Jealousy, bad tempers, and violence explode between Richard, his girlfriend Sasha, and their best friend Jonah. Trying to make peace, they all head out on Richard’s family board. Soon, they find themselves stranded at sea without food or drinking water.
Munro Chambers is one of the most underrated actors working in film today. He’s been a man mostly working in the corners of film with unsuspecting genre fare and every time he’s managed to turn in stellar performances. In “Harpoon” he manages to deliver a very layered and impressive turn as Jonah, a perpetually cursed protagonist who is revealed to be something and someone completely different every time Rob Grant’s twisted dark comedy reaches a new turning point. “Harpoon” is a fantastic addition to Fantasia this year, putting to film a morbid and weird amalgam of comedy, relationship drama, survival thriller, and horror.
I wasn’t too interested in the premise of “Riot Girls” upon first glance, but it inevitably won me over with its execution and I came to appreciate (and kind of love) how fun and unique it was. The whole idea of high school cliques becoming the tribes of the post-apocalypse is rife for satire, and Jovanka Vuckovic has a great time with her concept. “Riot Girls” is both a teen drama comedy, and a fun bit of post apocalyptic fodder that you could easily digest right down to the last bite. I loved the whole punk rock, pulp comic book aesthetic, and the way it embraces its fantasy trappings like “The Warriors” did long ago.
It’s been slim pickings for fans of “Critters” and it’s a shame that even after this film, there’s still not a lot of options for us. We’re either stuck with “The New Binge” which was nigh unwatchable, or “Critters Attack!” which is quite boring and defeats the whole idea of a sequel by dodging everything that makes these movies so fun. It even wastes the idea of a friendly Crite named Bianca by making the monster some aimless prop. Let’s just say Gizmo is in no threat of being dethroned as cutest monster ever.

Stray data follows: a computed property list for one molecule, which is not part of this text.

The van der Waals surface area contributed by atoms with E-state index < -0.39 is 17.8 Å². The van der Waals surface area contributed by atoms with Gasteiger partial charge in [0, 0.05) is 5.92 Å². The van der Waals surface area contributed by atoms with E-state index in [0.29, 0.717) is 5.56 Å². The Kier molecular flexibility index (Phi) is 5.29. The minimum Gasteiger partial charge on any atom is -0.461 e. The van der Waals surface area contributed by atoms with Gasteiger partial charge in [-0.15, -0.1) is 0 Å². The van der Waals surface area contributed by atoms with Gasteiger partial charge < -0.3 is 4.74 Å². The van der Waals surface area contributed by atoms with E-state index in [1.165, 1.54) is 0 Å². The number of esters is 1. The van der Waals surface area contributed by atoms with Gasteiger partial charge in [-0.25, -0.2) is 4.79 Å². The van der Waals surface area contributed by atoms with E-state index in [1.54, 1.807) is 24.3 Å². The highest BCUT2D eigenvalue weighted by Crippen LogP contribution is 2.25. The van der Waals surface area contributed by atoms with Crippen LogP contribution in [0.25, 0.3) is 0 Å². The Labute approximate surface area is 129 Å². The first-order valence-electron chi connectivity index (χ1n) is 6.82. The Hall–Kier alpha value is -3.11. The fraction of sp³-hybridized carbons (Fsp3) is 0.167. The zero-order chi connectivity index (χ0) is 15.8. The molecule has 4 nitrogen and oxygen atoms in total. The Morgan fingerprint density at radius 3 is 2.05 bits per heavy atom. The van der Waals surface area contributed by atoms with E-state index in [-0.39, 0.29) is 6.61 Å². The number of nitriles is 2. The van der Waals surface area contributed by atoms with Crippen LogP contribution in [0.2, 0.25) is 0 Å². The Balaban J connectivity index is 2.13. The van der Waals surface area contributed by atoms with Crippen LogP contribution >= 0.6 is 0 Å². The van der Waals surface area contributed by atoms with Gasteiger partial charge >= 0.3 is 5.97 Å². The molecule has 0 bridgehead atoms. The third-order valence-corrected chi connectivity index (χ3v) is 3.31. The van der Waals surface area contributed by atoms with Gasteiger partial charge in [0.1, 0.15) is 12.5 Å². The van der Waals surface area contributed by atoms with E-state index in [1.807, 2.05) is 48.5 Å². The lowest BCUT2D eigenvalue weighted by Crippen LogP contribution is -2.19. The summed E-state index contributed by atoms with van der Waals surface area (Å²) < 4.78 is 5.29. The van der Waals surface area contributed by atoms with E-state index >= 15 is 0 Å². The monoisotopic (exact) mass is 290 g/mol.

Critters fans have had slim pickings for a very long time, with lack of real printings of the original film on home media and new films coming together. Now in 2019 we finally got two new installments, but together they don’t really amount to much of a great “Critters” movie sadly. While “Critters Attack!” is waves better than “Critters: A New Binge” it’s still never as good as “Critters” parts one or two. It’s only an okay offering that’s right there beside “Critters 3.” That’s about as glowing as a recommendation that I can give it when all was said and done.
For a remake manufactured purely out of spite for Don Mancini, it’s shocking how great the 2019 “Child’s Play” is. It’s not a redo of the original 1988 and that works toward its benefit as the studio is able to build its own mythology and unique horror tale. While the commentary on AI run amok is on the nose, “Child’s Play” manages to be a great time that evokes a lot of the classic eighties aesthetic right down to fleshed out, clever teen heroes that we can root for.
A pregnant young woman decides to make the trek from her home in Mexico to the US to try and get a better life for herself and her unborn child. The trip and arrival are rough to say the least and what she finds once across the border is not quite as expected.
We don’t have nearly enough horror movies about the aftermath and fall out of bullying and how often times bullies can destroy us. We’ve had “Slaughter High” in the past, but we’ve come around to sharp thrillers like “The Gift” and “The Final” which depict the victim less as insane, and more as broken people. “Ma” is kind of that film that approaches the very themes, but never quite knows what to make of its titular villain. “Ma” is a sharp thriller with a killer performance from Octavia Spencer that manages to rise above a narrative that’s very confused about what it’s trying to say.